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Tuesday, October 23, 2007

Why did we invade Iraq? I. The Lies

Karen Kwiatkowski, Ph.D., a retired USAF lieutenant colonel, considers the two types of reasons the U. S. attacked Iraq. In this excerpt, she considers the lies; in the next, she considers the real reasons we invaded Iraq.


Why did we invade and occupy Iraq? We were told Iraq was strong and dangerous. We were told that sanctions were not working, and Saddam Hussein was not in compliance with the UN disarmament regime. We were told that Iraq was working on a viable chemical, biological and nuclear program, had many of these weapons already, and was also working with terrorists who targeted and would target the United States. It was suggested repeatedly in Presidential and Vice Presidential speeches, in statements by the Secretary of Defense and other administration mouthpieces that Saddam Hussein had something to do with the 9-11 attacks on the United States.

In the second half of 2002, a total of 27 different reasons were given by the administration or by Congresspersons as to why we needed to go into Iraq as soon as possible. I know this because a student at the University of Illinois at Urbana-Champaign wrote her senior honors thesis entitled "Uncovering the Rationales for the War on Iraq: The Words of the Bush Administration, Congress and the Media from September 12, 2001, to October 11, 2002." Devon Largio did a detailed analysis identifying 23 different reasons put forth by the administration, and 4 more put forth by various congressmen in the run up to war.

That’s a lot of reasons. In the infamous words of then deputy secretary of defense and leading neoconservative thinker Paul Wolfowitz, "WMD became the reason upon which we could all bureaucratically agree."

Now, many people in the Pentagon, at CIA, at State, across this country and around the world knew that a lot of the reasons put forth were invalid, not true, or to be generous, were the result of a narrow political interpretation of a small and known to be uncertain data set.

People in America, in the Pentagon, at CIA and the State department knew that Iraq was a fourth rate military state, with no air force, no navy and not much of an Army, in part due to the destruction of the first Gulf War, a dozen years of sanctions and being bombed by the US and the UK since 1991. The Pentagon, CIA and State Department knew that Iraq had accounted for over 96% of all suspected WMD. This 4% – biological and chemical stores – was indeed a matter of debate. Was it our own faulty estimation (after all, we had the receipts), was the material we sought already destroyed or degraded and just missing the paperwork, or did it still exist in some viable form? Saddam Hussein had last sought material for his nuclear program in the late 1980s, and under sanctions and US enforcement of the no-fly zones, had made no observed progress in his nuclear program, and did not seem to be even trying to.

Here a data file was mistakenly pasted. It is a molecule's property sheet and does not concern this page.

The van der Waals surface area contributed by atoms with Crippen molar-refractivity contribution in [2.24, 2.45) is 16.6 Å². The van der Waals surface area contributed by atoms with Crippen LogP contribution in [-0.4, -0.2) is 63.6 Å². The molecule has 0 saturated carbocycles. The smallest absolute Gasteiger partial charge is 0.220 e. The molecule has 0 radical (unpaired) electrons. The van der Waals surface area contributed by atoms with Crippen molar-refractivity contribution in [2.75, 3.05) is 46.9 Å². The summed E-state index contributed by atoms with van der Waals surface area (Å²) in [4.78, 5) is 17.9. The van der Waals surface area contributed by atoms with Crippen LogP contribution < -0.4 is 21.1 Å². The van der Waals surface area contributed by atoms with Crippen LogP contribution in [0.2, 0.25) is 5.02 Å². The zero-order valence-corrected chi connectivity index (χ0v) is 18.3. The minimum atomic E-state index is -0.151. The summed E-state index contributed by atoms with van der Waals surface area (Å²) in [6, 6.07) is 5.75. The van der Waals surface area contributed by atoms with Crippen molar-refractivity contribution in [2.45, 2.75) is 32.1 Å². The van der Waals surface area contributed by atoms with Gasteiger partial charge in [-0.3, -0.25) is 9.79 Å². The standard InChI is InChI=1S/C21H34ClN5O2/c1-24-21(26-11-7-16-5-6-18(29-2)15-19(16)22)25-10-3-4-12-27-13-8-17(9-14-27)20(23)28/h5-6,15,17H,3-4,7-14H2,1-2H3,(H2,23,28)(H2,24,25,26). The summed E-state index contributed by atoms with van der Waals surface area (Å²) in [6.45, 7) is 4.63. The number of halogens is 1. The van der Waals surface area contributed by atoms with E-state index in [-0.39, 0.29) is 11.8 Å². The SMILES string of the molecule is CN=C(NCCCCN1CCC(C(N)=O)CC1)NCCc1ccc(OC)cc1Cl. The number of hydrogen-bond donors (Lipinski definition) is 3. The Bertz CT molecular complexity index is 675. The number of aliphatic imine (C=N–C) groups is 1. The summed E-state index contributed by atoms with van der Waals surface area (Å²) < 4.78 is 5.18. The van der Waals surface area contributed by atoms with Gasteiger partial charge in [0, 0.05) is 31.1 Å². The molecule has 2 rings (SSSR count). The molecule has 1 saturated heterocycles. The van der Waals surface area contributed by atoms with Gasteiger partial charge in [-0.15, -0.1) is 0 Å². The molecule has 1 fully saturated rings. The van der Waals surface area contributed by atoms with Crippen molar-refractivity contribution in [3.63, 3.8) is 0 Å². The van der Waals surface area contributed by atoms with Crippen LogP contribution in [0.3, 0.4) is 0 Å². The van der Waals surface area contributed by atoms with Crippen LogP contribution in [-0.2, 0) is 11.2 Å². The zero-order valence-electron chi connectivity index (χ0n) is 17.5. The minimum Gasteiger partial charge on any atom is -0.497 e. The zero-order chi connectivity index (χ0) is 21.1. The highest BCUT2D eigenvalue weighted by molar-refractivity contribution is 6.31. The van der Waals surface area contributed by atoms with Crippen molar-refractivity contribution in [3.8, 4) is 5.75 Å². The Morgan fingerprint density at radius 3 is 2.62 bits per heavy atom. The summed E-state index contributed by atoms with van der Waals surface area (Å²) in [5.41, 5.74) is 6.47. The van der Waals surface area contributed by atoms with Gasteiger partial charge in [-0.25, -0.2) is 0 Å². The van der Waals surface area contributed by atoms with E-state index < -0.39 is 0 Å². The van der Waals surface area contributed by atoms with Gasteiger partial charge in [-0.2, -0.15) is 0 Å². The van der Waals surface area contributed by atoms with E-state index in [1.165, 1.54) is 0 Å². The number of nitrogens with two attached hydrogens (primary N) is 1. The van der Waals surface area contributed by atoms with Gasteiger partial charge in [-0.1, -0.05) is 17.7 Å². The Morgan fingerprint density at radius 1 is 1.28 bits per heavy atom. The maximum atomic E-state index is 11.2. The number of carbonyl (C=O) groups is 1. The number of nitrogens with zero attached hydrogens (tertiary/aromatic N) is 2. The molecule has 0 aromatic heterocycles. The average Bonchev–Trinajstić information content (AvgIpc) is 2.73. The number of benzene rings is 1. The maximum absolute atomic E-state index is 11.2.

The Pentagon, CIA and State Department knew Iraq had no relationship with al Qaeda. Instead, we understood that they were competitors and adversaries on both governing and religious issues. Two things angered Osama bin Laden – US forces in Saudi Arabia, and a godless Ba-ath dictatorship in Iraq. We also knew that Iraq had nothing to do with 9-11

The CIA knew that Saddam Hussein had not been associated with a foiled attempt on the life of former President George H. W. Bush, in 1993 when he and other Bush family members and friends were visiting Kuwait. President Clinton sent missiles into Baghdad in retaliation shortly thereafter, although at the time and more so today, this purported 1993 attempt foiled by the Kuwaitis, did not emanate from Iraq.

Now – there were many things the Pentagon, CIA and State department did not know, because we had no trustworthy human intelligence assets in Iraq. It seems we paid little attention to what we didn’t know, short of establishing bombing targets and cultivating potential Iraqi outsiders to replace Saddam, like convicted fraudster Ahmad Chalabi. We knew nothing of the culture, political or otherwise in Iraq, we didn’t understand the economy, the history, or the people of Iraq. In the winter of 2002 and 2003, a group at Pentagon, CIA and State madly rushed to create a plan for the US occupation, for the aftermath of the invasion. As a key member of the Bush team at the time, Lt General Jay Garner recalls, when he tried to give the plan to Secretary of Defense Rumsfeld, he was told curtly, to "Shelve it."

Rumsfeld used to like to talk about the known knowns, the known unknowns, etc. He forgot to mention the willful, criminal, purposeful unknowns because some people (Americans and Iraqis) just don’t matter a hill of beans in a world you make up as you go along.

Today, we generally understand that we were lied to by the Pentagon, and by our government. These lies were repeated and often expanded upon by politicians and our media in 2002 and for several years after the invasion. Suggestions by politicians and media outlets that the truth was actually somewhat different were met by scorn, and accusations of sleeping with the enemy. And we all fell in line, and marched in unison.


--from "Iraq – What Happened, Why and What Do We Do Now?" by Karen Kwiatkowski at http://www.lewrockwell.com/kwiatkowski/kwiatkowski193.html.

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